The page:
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Hampala dispar SMITH, 1934

Spotted Hampala Barb


Hampala: from a Javanese vernacular name for this genus.

dispar: from the Latin dispar, meaning ‘unlike, dissimilar’, in reference to the differences in colour pattern and morphology which separate it from H. macrolepidota, the type species of this genus.


Order: Cypriniformes Family: Cyprinidae


Considered endemic to the section of the Mekong river basin which flows through northern Laos before forming the border with Thailand and eventually entering Cambodia just below the Khone Pha Pheng falls. It’s distribution thus overlaps that of its widespread congener H. macrolepidota.

Type locality is ‘Monam Mun at Udon, Thailand’, which appears to correspond to the lower section of the Mun River, a tributary which joins the Mekong in Ubon Ratchathani province, eastern Thailand.


Predominantly a riverine fish preferring clear, well-oxygenated, running water with substrates of sand, gravel, rock or mud although it is adaptable and can be found in both upland and lowland, standing or flowing waters.

During the rainy season it is known to migrate into areas of inundated forest to feed and spawn, and can now be found in many impounded water bodies as a result of human activity such as agriculture and damming of river channels.

Maximum Standard Length

300 – 350 mm.

Aquarium SizeTop ↑

An active, pelagic species requiring an aquarium with base dimensions of 240 ∗ 60 cm or more for long-term care.


Choice of décor is not as critical as water quality and the amount of open swimming-space provided. However should you possess the means to both provide and decorate a sufficiently-sized aquarium this species a set-up designed to resemble a flowing river with a substrate of variably-sized rocks and gravel, some large water-worn boulders and perhaps a couple of driftwood branches is recommended.

Like many fishes that naturally inhabit running waters it’s intolerant to the accumulation of organic wastes and requires spotless water at all times in order to thrive. It also does best if there is a high level of dissolved oxygen and a decent level of water movement in the tank so external filters, powerheads, etc., should be employed in order to obtain the desired effect.

Be sure to fit the aquarium with a heavy, tightly-fitting cover as larger cyprinids can be quite skittish at times and usually possess a powerful leap.

Water Conditions

Temperature20 – 25 °C

pH: 6.0 – 8.0

Hardness36 – 357 ppm


Predatory with a capacious mouth. Stomach analyses of wild specimens from Cambodia have shown it to feed chiefly on crabs, shrimp and insects with some smaller fish also taken. In the aquarium it will accept dried foods but should not be fed these exclusively with daily meals of live and frozen foods key to keeping it in the best of health.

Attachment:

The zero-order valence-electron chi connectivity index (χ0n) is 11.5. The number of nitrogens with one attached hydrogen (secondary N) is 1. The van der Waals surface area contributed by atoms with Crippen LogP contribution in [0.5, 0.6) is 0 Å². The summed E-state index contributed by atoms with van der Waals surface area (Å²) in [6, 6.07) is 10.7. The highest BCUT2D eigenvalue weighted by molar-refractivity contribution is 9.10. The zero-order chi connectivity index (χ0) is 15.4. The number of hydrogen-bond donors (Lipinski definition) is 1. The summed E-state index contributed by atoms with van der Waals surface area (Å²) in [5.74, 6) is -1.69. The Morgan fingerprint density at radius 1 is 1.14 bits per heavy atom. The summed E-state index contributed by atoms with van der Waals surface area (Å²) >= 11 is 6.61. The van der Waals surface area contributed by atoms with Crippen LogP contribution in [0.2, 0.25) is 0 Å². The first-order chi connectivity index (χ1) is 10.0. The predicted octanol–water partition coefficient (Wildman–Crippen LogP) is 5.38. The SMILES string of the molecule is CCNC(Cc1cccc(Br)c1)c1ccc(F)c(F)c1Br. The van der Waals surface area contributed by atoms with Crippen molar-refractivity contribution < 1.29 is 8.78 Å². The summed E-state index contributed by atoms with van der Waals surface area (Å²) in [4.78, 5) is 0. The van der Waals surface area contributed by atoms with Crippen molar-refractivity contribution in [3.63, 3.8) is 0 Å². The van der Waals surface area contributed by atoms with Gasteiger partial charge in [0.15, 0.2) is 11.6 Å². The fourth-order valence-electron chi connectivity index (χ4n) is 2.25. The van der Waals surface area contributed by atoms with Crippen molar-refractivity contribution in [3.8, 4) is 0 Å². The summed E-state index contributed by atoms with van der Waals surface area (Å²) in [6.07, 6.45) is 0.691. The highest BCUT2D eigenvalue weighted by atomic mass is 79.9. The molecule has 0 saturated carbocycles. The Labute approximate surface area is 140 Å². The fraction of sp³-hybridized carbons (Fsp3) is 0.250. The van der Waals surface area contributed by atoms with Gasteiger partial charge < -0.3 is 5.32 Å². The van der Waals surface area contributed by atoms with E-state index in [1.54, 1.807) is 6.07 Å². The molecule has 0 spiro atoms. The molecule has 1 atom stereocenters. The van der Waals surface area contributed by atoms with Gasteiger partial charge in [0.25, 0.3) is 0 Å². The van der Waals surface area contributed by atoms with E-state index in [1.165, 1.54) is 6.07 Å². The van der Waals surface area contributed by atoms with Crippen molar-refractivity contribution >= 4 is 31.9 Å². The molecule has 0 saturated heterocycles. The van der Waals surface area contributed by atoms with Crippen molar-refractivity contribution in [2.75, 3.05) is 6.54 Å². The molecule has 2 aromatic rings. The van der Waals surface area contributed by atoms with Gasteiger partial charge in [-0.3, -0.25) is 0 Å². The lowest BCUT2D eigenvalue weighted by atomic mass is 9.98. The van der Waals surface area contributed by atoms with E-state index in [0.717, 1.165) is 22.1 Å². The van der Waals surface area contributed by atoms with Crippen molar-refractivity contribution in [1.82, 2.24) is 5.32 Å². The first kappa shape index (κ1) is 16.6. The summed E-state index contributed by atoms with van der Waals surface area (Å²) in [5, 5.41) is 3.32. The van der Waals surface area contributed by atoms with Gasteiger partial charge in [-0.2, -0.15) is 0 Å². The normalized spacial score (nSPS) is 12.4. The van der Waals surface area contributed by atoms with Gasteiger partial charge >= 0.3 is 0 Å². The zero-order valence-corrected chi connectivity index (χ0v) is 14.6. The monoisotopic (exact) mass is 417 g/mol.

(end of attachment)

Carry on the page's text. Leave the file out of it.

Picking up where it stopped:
Smaller specimens can be offered bloodworm, small earthworms, chopped prawn and suchlike while adults will take whole prawns, larger earthworms, mussels, whitebait, etc. Take care not to overfeed as it will gorge itself given the opportunity.

It should not be fed large amounts of mammalian/avian meat such as beef heart or chicken. Some of the lipids contained in these meats cannot be properly metabolised by the fish and can cause excess deposits of fat and even organ degeneration. Similarly there is no benefit in the use of ‘feeder’ fish such as livebearers or small goldfish which carry with them associated risks such as the introduction of parasites or disease.

Hampala spp. are voracious feeders especially when maintained in numbers. Some aquarists have observed that the ‘alpha’ individual in a group will lead the others in a pack-style behaviour, and anglers’ reports state that the water surface will literally boil when a shoal is feeding. So enthusiastically does it attack food that it’s sometimes recommended as a useful tankmate for fastidious or newly-introduced fishes that are refusing to eat.

Behaviour and CompatibilityTop ↑

Captures its prey using suction rather than aggressively biting and otherwise peaceful with anything it can’t swallow, although its speed of movement and feeding habits suggest that slow-moving or timid tankmates would probably be out competed. Smaller specimens are easy to maintain alongside other species but as they grow become increasingly powerful and domineering when food is available meaning companions must be chosen with care.